Saturday, May 14, 2011

The "Civilized" West vs. the "Uncivilized" Arabs

It is very easy for Westerns to look at the carnage in Libya, the slaughter in Syria, Bahrain, and Yemen as distinctly Arab proclivities. What about Islamic terror against Christians recently enacted in Egypt? Putting the violent legacy of colonialism, military invasions, occupations, and imperialism aside, Europeans and Americans must not forget the barbarism we have enacted on ourselves. World War I and World War II somehow are viewed as mere aberrations of lost-soul aristocrats or non-human men such as Hitler and Stalin. The horrors of these wars can not be simply explained away to a few individuals. We must see that all humans can embark on heartless campaigns of carnage. It serves us well to take note of some poets responses to these events. Maurice Nadeau points of in The History of Surrealism(1965) that after WWI many surrealists became disillusioned with Western civilization:
They had fought in it by obligation and under constraint.They emerged from it disgusted.; henceforth they wanted nothing in common with civilization that had lost its justification, and their radical nihilism extended not only to art but to all it's manifestations.
André Breton,poet and one of the founders of surrealism, commented sixteen years after the Armistice:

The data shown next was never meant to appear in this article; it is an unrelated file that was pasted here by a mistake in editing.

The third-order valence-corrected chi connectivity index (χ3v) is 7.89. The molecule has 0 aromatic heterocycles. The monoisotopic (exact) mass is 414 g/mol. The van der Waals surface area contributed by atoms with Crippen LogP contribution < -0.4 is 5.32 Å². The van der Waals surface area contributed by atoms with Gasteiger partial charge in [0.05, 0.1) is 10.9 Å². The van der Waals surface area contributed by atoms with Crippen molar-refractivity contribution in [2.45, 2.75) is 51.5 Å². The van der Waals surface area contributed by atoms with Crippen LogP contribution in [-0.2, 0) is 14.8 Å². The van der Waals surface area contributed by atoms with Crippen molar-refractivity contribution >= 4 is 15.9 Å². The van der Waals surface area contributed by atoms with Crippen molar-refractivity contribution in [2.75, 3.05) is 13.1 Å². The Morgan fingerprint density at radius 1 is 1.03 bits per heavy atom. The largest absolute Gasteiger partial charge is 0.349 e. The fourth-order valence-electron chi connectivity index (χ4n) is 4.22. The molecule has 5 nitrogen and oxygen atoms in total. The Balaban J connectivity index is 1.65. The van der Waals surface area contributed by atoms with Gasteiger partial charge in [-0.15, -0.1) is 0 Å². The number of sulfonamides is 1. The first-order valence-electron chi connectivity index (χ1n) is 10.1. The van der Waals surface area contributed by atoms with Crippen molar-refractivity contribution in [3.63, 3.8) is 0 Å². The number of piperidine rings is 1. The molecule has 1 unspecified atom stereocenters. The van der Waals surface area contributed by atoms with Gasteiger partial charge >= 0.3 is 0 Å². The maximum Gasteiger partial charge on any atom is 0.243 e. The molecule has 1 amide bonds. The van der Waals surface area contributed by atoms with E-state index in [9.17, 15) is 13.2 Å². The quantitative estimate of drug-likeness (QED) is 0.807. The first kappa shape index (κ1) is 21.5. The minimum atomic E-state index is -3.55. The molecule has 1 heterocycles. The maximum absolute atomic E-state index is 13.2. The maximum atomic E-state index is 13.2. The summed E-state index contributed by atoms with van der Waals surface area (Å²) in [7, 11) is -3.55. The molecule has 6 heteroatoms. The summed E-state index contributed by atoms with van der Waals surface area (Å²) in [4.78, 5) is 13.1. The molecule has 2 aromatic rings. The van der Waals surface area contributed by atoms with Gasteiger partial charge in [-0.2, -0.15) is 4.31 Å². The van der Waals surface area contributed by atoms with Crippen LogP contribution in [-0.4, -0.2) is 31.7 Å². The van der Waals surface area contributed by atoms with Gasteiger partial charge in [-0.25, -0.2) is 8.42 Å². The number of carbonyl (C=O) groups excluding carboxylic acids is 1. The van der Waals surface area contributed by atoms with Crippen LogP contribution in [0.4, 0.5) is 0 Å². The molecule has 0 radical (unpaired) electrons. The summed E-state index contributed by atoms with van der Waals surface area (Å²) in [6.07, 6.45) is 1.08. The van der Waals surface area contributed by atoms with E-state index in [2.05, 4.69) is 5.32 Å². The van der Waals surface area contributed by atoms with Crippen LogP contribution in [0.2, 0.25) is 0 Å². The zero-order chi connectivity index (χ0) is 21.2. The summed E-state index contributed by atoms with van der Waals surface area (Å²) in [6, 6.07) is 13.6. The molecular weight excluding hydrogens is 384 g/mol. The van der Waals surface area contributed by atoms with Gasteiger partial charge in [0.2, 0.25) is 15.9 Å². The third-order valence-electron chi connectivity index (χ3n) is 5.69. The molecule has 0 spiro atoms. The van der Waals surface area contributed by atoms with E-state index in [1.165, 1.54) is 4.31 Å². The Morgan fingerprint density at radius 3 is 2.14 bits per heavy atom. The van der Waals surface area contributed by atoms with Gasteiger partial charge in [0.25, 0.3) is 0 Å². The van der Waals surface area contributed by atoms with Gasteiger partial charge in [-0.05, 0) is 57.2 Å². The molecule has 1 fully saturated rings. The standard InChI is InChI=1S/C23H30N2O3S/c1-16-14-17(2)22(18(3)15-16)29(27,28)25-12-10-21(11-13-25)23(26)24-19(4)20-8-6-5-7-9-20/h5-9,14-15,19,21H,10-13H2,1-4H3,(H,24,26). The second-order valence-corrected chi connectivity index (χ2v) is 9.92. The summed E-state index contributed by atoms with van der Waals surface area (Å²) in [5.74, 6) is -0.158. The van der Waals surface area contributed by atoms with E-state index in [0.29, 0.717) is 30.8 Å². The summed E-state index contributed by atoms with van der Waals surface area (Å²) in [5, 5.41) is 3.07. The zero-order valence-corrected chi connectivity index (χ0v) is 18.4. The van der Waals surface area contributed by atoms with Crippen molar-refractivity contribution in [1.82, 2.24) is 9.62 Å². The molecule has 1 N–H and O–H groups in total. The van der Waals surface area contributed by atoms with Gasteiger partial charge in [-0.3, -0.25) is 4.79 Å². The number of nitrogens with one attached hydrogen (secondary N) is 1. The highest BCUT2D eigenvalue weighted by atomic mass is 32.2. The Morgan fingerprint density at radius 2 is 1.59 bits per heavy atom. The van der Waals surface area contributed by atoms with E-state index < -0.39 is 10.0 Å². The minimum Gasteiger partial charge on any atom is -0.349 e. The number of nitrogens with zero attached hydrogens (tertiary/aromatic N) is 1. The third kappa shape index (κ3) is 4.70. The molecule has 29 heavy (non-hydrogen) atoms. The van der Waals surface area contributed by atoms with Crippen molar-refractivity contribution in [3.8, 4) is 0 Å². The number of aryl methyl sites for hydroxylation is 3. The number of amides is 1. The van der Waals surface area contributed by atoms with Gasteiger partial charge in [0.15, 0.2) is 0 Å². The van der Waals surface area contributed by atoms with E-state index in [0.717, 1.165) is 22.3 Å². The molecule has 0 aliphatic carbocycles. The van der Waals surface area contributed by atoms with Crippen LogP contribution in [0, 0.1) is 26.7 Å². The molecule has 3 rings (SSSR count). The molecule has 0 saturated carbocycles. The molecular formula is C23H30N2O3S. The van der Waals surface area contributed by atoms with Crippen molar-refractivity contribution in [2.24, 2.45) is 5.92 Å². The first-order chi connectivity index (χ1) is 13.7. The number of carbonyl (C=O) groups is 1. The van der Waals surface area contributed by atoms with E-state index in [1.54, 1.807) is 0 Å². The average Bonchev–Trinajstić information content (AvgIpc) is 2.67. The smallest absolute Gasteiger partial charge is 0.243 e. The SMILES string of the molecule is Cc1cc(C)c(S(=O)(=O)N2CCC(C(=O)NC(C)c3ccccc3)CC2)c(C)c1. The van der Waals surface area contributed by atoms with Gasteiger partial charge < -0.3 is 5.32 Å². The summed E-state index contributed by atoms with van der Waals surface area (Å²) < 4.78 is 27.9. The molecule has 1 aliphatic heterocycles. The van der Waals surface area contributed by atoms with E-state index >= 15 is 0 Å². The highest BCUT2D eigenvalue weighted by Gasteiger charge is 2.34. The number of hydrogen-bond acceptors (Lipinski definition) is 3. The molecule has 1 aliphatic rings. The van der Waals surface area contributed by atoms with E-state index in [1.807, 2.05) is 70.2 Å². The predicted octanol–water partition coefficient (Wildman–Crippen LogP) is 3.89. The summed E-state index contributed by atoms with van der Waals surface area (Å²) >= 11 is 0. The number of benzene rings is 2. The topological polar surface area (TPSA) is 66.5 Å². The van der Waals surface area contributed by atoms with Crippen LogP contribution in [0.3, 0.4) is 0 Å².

I say that what the surrealist attitude initially shared with Lautréamont and Rimbaud and what definitively linked our destiny to theirs was the DEFEATISM of war.(45)
To illustrate by way of example episodes that lead to this cynicism,we must not forget the infamous 1916 Battle of the Somme that resulted in the death of nearly 60,000 British troops in one day.

I am posting two poems read on Youtube. The first is a reading from W.H. Auden's "SEPTEMBER 1, 1939" and the second is "Dulce et Decorum Est" by Wilfred Owen.

DULCE ET DECORUM EST - the first words of a Latin saying (taken from an ode by Horace). The words were widely understood and often quoted at the start of the First World War. They mean "It is sweet and right." The full saying ends the poem: Dulce et decorum est pro patria mori - it is sweet and right to die for your country. In other words, it is a wonderful and great honour to fight and die for your country.

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